Sandmeyer named Nevis Teacher of the Year
Jodi Sandmeyer was chosen by her peers as teacher of the year at Nevis School.
This is her 27th year teaching at Nevis.
“I am honored to be chosen,” she said.
Sandmeyer began her teaching career at Nevis, and although she commutes 60 miles each way to work, she liked it in Nevis so much that is where she chose to stay.
“I’ve wanted to be a teacher since I was in sixth grade, and math has always been a strength for me, so I decided to teach high school mathematics,” she said.
Sandmeyer earned both a bachelor’s and master’s degree at Bemidji State University. She also earned principal, superintendent and sixth-year degrees at the University of Minnesota, Twin Cities, gifted and talented certification at the University of California at Irvine and a doctorate degree in education at the University of North Dakota in Grand Forks.
Sandmeyer currently teaches both math and science. She also served as principal from 2002 to 2010.
“The biggest change I have seen over the years is in technology,” Sandmeyer said. “I was the first teacher to get student computers in my classroom.”
Sandmeyer said Nevis School has given her many opportunities to grow as a teacher.
“Having started the Nevis Robotics team, math league team, and Nevis Special Olympics team with the unified partners, it is great to work in a district that encourages and supports staff trying new things,” she said. “The district has supported all of these ventures.”
Sharing her love of travel
Sandmeyer has an adventurous spirit and has shared her love of travel with her students. “I have taken students on trips to Russia, Peru, Costa Rica, and twice to Germany-Austria,” she said. “I love taking students on trips.”
Former students have shared how much these trips meant to them.
“There is a big world beyond Nevis,” Sandmeyer said. “Many students have never flown and some have never left the state of Minnesota.”
In addition to the international trips, Sandmeyer has coordinated trips to Washington, D.C, New York, Florida, Chicago and the West Coast.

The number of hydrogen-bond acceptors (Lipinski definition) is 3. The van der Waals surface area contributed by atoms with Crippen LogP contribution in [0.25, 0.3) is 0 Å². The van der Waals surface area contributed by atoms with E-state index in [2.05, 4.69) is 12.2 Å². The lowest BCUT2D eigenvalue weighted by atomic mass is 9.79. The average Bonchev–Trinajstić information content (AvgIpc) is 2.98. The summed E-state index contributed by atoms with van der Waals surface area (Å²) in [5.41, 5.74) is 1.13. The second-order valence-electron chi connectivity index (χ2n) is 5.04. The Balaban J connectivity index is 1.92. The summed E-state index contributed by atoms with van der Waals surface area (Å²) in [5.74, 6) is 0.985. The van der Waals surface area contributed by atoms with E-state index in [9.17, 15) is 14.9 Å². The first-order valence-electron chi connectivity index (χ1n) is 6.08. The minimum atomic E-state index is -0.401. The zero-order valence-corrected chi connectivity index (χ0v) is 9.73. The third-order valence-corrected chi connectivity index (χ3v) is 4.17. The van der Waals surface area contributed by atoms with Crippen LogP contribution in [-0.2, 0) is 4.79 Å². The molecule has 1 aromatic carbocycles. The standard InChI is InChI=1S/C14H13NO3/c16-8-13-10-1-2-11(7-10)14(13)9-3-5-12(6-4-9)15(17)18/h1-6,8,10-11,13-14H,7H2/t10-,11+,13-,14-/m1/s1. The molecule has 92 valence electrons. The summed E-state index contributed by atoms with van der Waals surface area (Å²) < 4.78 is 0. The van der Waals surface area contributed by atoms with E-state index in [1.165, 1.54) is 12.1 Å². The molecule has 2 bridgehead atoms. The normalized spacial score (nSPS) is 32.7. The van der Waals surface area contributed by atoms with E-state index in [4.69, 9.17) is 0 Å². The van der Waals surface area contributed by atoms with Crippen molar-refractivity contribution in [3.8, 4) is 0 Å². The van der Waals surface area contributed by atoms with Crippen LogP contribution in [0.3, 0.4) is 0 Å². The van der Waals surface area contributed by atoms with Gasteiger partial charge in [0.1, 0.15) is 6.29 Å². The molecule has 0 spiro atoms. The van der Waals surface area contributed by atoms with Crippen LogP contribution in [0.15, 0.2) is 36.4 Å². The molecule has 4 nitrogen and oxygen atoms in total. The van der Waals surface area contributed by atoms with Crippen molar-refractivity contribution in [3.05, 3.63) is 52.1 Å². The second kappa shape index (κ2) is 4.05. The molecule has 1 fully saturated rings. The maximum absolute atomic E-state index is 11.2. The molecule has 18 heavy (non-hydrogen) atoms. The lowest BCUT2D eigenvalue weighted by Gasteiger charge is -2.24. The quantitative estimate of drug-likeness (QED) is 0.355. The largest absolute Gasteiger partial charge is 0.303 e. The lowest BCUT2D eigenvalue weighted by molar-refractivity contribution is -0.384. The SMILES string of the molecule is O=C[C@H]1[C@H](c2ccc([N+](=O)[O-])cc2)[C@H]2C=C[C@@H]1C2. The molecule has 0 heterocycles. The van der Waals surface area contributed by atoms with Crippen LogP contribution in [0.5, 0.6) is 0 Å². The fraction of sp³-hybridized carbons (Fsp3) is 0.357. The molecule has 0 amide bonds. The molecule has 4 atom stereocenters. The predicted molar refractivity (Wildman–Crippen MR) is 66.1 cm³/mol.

Changes through the years
When Sandmeyer started teaching at Nevis, the school was a single section but now every grade is divided into two sections.
When she started teaching, chalkboards were used daily. “They were replaced with white boards, then with SmartBoards,” Sandmeyer said. “Now, each room has speakers and cameras so we can Zoom with students, allowing us to teach remotely.”
Most kids today have smartphones. “Kids didn't have phones when I first started,” she said. “Very few staff had a phone. I had a bag phone with the cords because my husband was worried about me traveling back and forth to work in the winter. Technology has changed, styles have changed, but kids are kids. Most kids want to learn and want to graduate.”
Connecting with students
Sandmeyer said working with kids is what she enjoys most about her job. “When I was principal, I really missed the positive interactions with students,” she said. “I like helping students and seeing them succeed. I like exploring new ideas, thoughts and places with them. I truly like being with teenagers.”
Sandmeyer explained that helping students reach their goals is a team effort. “Every staff member touches a student in some way,” she said. “As an academic advisor I talk to students about their future options and help them with college applications and scholarships. As a teacher, I challenge students to be their best, to stretch themselves. It is taking the time to get to know the students, what they need and how I can help. The goal is for the student to soar, and different staff have different connections. It truly takes a village to raise a child. Students need to find their passion and follow their hearts.”
Challenges during COVID-19
Sandmeyer said the pandemic has created extra challenges for teachers.
“I haven’t been able to help as many students as I would like,” she said. “I feel helpless sometimes. I can't walk into a room and check on a student or take them for a few minutes and help them. The computer is a divide. Sometimes I wish I didn't care so much. But I promised myself that when I quit caring it was time to quit teaching. I want students to do well. I want to help them. But it is much more difficult to teach through Zoom. It is hard to make those personal connections. However, we all keep going and we are doing our best. But, given a choice, I want to be with kids, in the same room, working directly with them. I want to see them smile again.”